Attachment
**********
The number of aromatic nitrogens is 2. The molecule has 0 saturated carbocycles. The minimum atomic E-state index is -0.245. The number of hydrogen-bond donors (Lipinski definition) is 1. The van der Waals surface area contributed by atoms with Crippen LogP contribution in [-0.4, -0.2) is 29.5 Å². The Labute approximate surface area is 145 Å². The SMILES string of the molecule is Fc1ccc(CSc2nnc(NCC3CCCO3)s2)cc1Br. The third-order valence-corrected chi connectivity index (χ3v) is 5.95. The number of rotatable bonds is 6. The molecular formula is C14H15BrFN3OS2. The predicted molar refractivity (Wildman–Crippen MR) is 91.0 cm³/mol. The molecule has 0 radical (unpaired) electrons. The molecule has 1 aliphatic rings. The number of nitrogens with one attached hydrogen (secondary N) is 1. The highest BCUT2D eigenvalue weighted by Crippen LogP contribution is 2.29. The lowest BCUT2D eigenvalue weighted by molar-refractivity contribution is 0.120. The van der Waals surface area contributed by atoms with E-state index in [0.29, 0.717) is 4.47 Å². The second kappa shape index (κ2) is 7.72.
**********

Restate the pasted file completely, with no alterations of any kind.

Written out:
The number of aromatic nitrogens is 2. The molecule has 0 saturated carbocycles. The minimum atomic E-state index is -0.245. The number of hydrogen-bond donors (Lipinski definition) is 1. The van der Waals surface area contributed by atoms with Crippen LogP contribution in [-0.4, -0.2) is 29.5 Å². The Labute approximate surface area is 145 Å². The SMILES string of the molecule is Fc1ccc(CSc2nnc(NCC3CCCO3)s2)cc1Br. The third-order valence-corrected chi connectivity index (χ3v) is 5.95. The number of rotatable bonds is 6. The molecular formula is C14H15BrFN3OS2. The predicted molar refractivity (Wildman–Crippen MR) is 91.0 cm³/mol. The molecule has 0 radical (unpaired) electrons. The molecule has 1 aliphatic rings. The number of nitrogens with one attached hydrogen (secondary N) is 1. The highest BCUT2D eigenvalue weighted by Crippen LogP contribution is 2.29. The lowest BCUT2D eigenvalue weighted by molar-refractivity contribution is 0.120. The van der Waals surface area contributed by atoms with E-state index in [0.29, 0.717) is 4.47 Å². The second kappa shape index (κ2) is 7.72.